Skills & Expertise

What Does an Event Planner Do?

This key event marketing job is all about the details, and multiple moving parts

Being an event planner is all about throwing the most awesome shindig ever, right? For sure. But the job involves more than venue selection and decor decisions. We’ve got all the deets on this super-demanding but super-cool job.

What exactly does an event planner do?

It’s an event planner’s job to ensure everything related to an event is taken care of, from idea conception to programming and day-of logistics. An event planner is charged with creating experiences and bringing visions to life, which means stirring multiple pots.

Meeting with clients, scouting locations, soliciting bids, managing vendor relationships and client communications, establishing and negotiating contracts, and managing budgets are all part of the drill, as are setting and managing clients’ and vendors’ expectations. It’s not always for the faint of heart.

“I take on all aspects of [our] events from start to finish,” says Laura Stomber, director of events at StartupBros, a company that supports entrepreneurship. Stomber checks out venues, finalizes food and beverage lineups, designs stage and event layouts, and negotiates prices, among a laundry list of other duties.

Check out open event planner positions and other marketing jobs on Mediabistro’s job board.

What skills are required?

Creativity and thinking outside the box are musts, says Kaitlyn Hostetler, an event planner and marketing manager at EVOKE, an event-design, planning and management firm in the Washington, DC, area. You have come up with fresh, innovative ideas to wow your clients.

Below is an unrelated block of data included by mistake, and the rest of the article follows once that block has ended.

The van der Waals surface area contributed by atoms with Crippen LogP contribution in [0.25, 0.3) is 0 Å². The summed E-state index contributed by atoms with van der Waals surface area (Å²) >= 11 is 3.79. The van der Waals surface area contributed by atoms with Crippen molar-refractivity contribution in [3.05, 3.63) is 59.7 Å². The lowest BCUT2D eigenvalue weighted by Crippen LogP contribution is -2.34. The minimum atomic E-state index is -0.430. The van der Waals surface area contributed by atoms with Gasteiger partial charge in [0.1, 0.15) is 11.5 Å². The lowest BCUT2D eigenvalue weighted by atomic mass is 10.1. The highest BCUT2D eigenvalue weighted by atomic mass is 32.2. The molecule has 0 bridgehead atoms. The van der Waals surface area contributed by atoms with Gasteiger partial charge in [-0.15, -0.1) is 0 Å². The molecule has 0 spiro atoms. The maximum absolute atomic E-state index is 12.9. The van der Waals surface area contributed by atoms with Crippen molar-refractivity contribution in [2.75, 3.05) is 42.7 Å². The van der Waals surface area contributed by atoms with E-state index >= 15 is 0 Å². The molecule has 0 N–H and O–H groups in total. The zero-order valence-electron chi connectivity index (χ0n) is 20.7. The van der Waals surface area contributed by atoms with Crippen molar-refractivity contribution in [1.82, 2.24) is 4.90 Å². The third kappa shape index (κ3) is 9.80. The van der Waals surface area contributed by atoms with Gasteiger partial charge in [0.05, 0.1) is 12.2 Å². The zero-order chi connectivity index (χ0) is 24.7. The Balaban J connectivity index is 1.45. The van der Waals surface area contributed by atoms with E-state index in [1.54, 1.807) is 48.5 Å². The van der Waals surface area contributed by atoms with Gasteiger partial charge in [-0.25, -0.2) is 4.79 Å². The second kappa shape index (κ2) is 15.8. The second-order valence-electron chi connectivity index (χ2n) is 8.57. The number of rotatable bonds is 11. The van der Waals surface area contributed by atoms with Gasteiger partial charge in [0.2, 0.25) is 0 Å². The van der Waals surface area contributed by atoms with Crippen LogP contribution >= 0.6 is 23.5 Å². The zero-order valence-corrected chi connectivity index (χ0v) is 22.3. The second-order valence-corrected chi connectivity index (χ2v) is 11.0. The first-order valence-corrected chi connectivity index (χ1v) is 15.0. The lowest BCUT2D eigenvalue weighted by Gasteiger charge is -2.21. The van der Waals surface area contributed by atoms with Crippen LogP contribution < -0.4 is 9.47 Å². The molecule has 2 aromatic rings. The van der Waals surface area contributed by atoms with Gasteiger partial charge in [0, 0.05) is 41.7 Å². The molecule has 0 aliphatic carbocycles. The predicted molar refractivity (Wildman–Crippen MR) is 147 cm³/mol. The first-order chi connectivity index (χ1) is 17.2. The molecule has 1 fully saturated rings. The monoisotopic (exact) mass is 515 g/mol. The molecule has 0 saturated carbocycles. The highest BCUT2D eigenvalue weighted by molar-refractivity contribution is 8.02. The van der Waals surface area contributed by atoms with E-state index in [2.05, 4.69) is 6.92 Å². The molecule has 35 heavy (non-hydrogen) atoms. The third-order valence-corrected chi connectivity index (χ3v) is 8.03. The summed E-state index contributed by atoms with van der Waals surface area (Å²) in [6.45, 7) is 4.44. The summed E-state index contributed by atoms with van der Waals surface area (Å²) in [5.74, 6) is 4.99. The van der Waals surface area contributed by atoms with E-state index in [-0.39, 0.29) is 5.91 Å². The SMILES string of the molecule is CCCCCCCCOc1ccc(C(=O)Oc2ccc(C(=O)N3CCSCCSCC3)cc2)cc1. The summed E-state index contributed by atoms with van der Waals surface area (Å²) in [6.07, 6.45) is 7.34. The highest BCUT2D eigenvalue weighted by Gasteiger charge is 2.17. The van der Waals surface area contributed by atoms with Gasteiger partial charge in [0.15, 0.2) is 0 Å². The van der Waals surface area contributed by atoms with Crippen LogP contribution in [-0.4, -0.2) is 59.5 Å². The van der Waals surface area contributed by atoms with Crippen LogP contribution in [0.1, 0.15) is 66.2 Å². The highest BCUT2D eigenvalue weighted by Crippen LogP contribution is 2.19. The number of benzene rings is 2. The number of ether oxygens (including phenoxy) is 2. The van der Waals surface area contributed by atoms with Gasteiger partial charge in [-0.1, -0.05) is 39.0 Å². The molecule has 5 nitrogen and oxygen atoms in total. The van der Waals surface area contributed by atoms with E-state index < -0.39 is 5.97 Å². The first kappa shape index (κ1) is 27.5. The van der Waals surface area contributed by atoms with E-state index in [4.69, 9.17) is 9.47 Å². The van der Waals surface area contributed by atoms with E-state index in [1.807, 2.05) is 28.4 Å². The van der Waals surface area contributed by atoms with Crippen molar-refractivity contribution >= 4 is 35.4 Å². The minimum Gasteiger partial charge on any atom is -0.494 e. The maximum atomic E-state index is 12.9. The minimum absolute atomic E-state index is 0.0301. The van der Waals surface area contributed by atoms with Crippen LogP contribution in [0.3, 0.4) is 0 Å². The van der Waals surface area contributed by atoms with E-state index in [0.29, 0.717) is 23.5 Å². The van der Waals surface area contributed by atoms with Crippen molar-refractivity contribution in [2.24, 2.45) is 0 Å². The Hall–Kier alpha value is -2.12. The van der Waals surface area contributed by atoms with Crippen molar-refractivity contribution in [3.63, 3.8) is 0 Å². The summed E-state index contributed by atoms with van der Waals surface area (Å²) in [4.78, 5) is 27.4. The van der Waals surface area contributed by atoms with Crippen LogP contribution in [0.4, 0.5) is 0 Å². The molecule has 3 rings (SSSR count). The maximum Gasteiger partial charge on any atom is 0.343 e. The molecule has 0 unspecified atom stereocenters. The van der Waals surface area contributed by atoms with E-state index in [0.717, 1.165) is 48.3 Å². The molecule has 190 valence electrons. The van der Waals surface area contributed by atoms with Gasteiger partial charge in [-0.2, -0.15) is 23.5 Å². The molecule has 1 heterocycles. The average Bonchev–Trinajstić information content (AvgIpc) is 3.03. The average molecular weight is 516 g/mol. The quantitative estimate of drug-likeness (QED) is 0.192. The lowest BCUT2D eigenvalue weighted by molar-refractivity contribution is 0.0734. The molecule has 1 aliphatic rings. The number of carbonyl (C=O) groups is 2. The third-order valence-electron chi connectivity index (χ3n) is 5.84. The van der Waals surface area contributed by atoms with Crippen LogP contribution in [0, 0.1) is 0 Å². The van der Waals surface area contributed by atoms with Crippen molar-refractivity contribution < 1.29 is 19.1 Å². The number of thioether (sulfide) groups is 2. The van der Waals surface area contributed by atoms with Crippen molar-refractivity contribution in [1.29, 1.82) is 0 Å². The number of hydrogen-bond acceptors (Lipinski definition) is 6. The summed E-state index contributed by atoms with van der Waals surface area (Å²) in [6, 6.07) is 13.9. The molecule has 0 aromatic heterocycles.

Being able to think quickly on your feet is important too. When you have a roomful of people and things don’t go as planned—a supplier falls through, a speaker is late—an event planner has to find a solution before the crowd notices there’s a problem. Being calm under pressure helps, Hostetler adds. You can’t freak out when something goes wrong.

Good time-management skills and meticulousness are essential. Sticking to the schedule and attention to detail—everything matters, from the tablecloths to the order of the speakers—can mean the difference between an average event and an amazing one.

Are there other titles with similar responsibilities?

Directors of events, event producers and event managers may have similar responsibilities, though “planner” and “producer” imply creative direction while “manager” implies implementation. But it depends on the company. At smaller companies, one person, regardless of her title, typically handles the vision and its implementation, explains Stomber.

Who is an event planner’s boss?

It depends on the company. Some report to a director of events, while others report to the CEO or owner of the company. An event coordinator may work as an event planner’s assistant.

What do I need to get ahead in this position?

Be passionate about what you do, says Stomber. Event planning is stressful—tons of people are relying on you to deliver the goods, figuratively and literally, on an important day. Loving your job will help you give it everything you’ve got.

It also helps to master the art of multitasking and be proactive, says Hostetler.

How can I get my foot in the door?

Securing an event-planning internship or assisting an event planner on-site at an event are great ways to learn the tricks of the trade. Once you’ve got the basics down, you can plan on getting your first job in the event biz.

See current event marketing job listings

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